SUGAR GROVE, Ill. — Bryson DeChambeau insisted he has no regrets about his decision to jump from the PGA Tour to the Saudi-funded LIV Golf series.

“I couldn’t be happier to be over here,” he said. “I have no buyer’s remorse.”

The 2020 U.S. Open champion called it the biggest decision he has made besides choosing his agent and added he has the “ultimate respect” for the PGA Tour and the opportunities it provided him.

DeChambeau spoke Thursday at Rich Harvest Farms in suburban Chicago, best known for hosting the Solheim Cup in 2009. It’s where the fifth LIV Golf event and fourth on U.S. soil is being held this weekend.

He is part of a field of 48 that includes Dustin Johnson, Phil Mickelson and Sergio Garcia. Players on 12 teams of four will compete for points and prize money in a 54-hole stroke-play format with no cut and shotgun starts. The purse is $25 million, with $4 million going to the individual winner and $3 million to the winning team.

“What LIV Golf has provided is something new and unique, different, and with that to be said, there’s going to be some disruption and people aren’t going to like it, and I respect every single person that doesn’t think it’s good for the game of golf,” DeChambeau said. “I understand it, but I hope they are open-minded enough to go, you know what, let me just give it a chance, and if you give it a chance, you might see something pretty cool.”


The breakaway series remains a source of controversy.

DeChambeau and Mickelson along with several other players and LIV Golf are involved in an antitrust lawsuit against the PGA Tour, claiming it has used monopoly power to try to squash competition and has unfairly suspended players. Players who did not resign their PGA Tour memberships were suspended for competing in LIV events, and most of those suspensions are through March 2024.

There’s also the issue of where the funding is coming from, given Saudi Arabia’s human rights record. Critics say the players are essentially taking blood money.

Illinois Sen. Dick Durbin, a Democrat, is one of them. The Majority Whip and Senate Judiciary Committee chairman tweeted Thursday he was not happy to have the event in his state.

“This weekend, a golf glove will try and cover a blood-stained hand as the LIV golf tournament comes to Chicago in the Saudi government’s continued, desperate attempt to clean up its image,” Durbin wrote.

The players tried to avoid politics and keep the focus on golf.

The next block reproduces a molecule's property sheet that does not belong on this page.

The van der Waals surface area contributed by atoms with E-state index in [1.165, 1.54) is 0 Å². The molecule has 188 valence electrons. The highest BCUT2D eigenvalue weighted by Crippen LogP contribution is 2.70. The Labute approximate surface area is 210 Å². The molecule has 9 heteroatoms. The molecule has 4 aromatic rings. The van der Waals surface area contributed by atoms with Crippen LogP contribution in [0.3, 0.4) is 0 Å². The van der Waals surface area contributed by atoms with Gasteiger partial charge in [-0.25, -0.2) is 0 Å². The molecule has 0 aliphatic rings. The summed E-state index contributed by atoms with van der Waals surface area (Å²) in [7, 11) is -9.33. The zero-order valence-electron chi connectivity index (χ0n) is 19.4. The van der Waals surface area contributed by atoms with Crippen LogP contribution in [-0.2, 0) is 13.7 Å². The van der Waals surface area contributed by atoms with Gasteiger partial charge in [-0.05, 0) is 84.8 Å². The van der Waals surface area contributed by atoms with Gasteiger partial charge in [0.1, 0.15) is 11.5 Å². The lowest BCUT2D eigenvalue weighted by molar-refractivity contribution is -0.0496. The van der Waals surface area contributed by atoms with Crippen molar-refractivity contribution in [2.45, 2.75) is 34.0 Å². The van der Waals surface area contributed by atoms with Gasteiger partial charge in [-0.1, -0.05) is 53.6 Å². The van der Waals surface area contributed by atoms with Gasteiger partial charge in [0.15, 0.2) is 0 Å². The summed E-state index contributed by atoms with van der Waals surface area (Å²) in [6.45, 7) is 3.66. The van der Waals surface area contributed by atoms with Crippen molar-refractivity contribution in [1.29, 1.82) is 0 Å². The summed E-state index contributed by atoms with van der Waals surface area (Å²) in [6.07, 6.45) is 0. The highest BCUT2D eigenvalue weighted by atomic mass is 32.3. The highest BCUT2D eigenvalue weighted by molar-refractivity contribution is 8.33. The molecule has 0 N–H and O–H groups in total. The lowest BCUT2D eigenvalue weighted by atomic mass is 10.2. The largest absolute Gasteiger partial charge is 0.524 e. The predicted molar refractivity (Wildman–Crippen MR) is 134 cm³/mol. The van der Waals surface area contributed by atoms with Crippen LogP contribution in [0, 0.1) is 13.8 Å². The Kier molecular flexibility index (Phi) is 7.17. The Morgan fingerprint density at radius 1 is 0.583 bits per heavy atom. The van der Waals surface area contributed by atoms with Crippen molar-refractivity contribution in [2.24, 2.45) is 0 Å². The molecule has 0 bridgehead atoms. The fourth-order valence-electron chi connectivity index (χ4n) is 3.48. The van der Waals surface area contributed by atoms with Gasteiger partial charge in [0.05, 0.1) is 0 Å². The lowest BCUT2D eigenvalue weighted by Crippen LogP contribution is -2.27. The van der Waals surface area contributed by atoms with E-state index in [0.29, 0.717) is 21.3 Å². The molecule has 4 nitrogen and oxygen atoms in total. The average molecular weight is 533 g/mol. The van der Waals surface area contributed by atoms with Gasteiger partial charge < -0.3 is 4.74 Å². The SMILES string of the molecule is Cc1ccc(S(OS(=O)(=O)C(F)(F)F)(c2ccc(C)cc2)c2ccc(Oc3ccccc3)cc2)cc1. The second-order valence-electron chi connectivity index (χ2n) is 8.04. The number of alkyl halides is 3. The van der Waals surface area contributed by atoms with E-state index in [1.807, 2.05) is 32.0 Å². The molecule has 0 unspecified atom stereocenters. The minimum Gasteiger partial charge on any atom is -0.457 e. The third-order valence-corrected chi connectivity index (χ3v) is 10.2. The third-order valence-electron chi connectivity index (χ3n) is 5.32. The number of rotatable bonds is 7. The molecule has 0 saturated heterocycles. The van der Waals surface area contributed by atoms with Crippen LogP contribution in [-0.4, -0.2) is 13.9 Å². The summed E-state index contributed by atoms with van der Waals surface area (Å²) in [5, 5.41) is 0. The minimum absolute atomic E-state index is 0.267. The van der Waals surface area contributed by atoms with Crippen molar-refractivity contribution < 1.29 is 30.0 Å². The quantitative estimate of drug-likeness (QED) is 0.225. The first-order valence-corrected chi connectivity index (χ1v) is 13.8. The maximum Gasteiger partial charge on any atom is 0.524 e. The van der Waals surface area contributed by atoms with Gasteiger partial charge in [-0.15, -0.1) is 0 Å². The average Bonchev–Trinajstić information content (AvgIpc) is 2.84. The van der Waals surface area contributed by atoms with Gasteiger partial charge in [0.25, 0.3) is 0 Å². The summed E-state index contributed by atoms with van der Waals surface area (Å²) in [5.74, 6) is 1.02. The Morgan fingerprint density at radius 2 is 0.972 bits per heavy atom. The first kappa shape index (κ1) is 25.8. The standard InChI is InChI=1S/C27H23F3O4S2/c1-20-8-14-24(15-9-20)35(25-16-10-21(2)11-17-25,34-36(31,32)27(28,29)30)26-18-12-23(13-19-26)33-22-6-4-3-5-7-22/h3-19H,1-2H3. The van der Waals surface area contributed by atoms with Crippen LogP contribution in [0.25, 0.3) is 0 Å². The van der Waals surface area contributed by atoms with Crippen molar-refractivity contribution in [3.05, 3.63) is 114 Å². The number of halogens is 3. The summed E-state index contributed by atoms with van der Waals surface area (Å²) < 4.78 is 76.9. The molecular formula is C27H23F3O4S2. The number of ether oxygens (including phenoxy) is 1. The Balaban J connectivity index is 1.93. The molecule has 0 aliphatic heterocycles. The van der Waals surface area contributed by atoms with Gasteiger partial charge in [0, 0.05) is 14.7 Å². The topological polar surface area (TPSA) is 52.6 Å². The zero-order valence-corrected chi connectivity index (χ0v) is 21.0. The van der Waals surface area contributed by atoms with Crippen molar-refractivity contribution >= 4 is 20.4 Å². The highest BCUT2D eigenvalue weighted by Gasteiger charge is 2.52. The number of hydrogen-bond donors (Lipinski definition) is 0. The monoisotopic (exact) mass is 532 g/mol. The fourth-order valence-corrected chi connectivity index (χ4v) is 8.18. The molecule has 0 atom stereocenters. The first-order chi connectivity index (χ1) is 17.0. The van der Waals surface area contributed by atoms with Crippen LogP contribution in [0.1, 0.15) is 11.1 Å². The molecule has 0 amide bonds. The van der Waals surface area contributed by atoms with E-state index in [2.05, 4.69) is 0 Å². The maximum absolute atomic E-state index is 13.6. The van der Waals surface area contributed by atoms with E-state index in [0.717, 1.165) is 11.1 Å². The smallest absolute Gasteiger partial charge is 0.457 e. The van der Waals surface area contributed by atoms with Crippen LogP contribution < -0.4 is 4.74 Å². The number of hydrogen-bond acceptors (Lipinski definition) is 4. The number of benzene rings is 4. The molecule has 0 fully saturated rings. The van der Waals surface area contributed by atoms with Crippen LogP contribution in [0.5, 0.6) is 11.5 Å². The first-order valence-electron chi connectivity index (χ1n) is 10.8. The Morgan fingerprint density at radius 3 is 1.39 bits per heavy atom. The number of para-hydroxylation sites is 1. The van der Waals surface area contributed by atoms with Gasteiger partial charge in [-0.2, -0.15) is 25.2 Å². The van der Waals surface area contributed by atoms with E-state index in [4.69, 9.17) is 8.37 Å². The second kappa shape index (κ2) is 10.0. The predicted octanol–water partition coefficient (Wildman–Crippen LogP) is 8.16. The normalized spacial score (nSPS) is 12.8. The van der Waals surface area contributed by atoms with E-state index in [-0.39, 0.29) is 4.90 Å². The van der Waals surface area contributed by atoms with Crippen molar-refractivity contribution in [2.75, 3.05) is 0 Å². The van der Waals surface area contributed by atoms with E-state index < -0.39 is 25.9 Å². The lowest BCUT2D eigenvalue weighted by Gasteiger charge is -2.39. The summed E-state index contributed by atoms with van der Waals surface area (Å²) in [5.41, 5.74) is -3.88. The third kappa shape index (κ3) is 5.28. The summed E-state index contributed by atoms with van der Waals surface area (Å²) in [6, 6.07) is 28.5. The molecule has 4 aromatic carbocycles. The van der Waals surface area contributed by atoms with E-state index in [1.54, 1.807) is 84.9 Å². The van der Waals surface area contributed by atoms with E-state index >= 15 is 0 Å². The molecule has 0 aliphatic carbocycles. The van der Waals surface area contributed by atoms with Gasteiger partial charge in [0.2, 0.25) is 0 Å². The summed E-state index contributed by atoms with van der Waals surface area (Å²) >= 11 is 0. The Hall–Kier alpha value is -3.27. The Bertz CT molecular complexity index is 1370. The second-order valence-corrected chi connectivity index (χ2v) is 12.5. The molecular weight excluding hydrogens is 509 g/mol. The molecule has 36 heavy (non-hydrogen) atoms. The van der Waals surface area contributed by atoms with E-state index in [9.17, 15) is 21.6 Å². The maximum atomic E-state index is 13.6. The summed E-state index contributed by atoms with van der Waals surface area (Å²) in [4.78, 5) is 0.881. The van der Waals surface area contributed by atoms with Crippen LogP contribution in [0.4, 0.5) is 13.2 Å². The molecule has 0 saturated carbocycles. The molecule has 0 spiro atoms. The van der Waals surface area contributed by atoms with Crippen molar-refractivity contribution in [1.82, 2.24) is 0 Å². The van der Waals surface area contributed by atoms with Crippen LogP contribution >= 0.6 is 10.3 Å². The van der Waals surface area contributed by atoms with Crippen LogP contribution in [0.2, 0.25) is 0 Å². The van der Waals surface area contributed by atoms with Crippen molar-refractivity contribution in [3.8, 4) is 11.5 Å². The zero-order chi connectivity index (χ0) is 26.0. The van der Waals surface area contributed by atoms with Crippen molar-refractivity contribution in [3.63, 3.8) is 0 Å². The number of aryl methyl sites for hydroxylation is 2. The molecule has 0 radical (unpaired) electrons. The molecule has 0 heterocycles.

“Everybody is obviously entitled to their opinion,” Anirban Lahiri said. “I have mine. But I don’t think it’s relevant. My golf is relevant. What we do with our actions for the community here are relevant. Those are all visible, and I think that’s what people need to see. That’s what people need to focus on because there’s a lot of good happening, but no one is talking about it.”

Joaquin Niemann, playing his second LIV event, sees the series helping “grow the game in a good way doing this team format.”

“It’s getting so exciting,” he added. “I’ve been loving it.”

EUROPEAN TOUR: Rory McIlroy’s first competitive round on next year’s Ryder Cup course was a success.

The four-time major champion holed out an approach shot for an eagle en route to a 4-under 67 for a share of the clubhouse lead in the opening round of the Italian Open at the Marco Simone club outside Rome.

After producing only one birdie on his opening nine holes – having starting his round on the back nine – McIlroy shot up the leaderboard when he landed his second shot from 115 yards on the par-4 third a few feet from the hole. The ball then rolled in and McIlroy lifted his arms in delight as he watched from afar back up the fairway.


McIlroy was tied for the lead with five other players: Gavin Green of Malaysia, Adri Arnaus of Spain, Scott Jamieson of Scotland, Eddie Pepperell of England and Antoine Rozner of France.

U.S. Open champion Matt Fitzpatrick was one stroke ahead at 5 under through 15 holes when play was suspended because of darkness.

LPGA: Ayako Uehara found momentum from par saves on her opening two holes and turned that into a 7-under 65 for a one-shot lead among the early starters in the AmazingCre Portland Classic in Oregon.

Hannah Green had a 66 despite a bogey on her final hole at Columbia Edgewater Country Club, with Nelly Korda in the group another shot behind.

In a year in which the LPGA Tour already has had eight first-time winners, Uehara would be a surprise. The 38-year-old has been on tour for a decade, and her only three victories came on the Japan LPGA.

Add that to Uehara missing so much of the year with a lung condition that made it difficult to breathe. She was treated and declared fully healthy, but not until she missed six months, returning two weeks ago at the Dana Open in Ohio.

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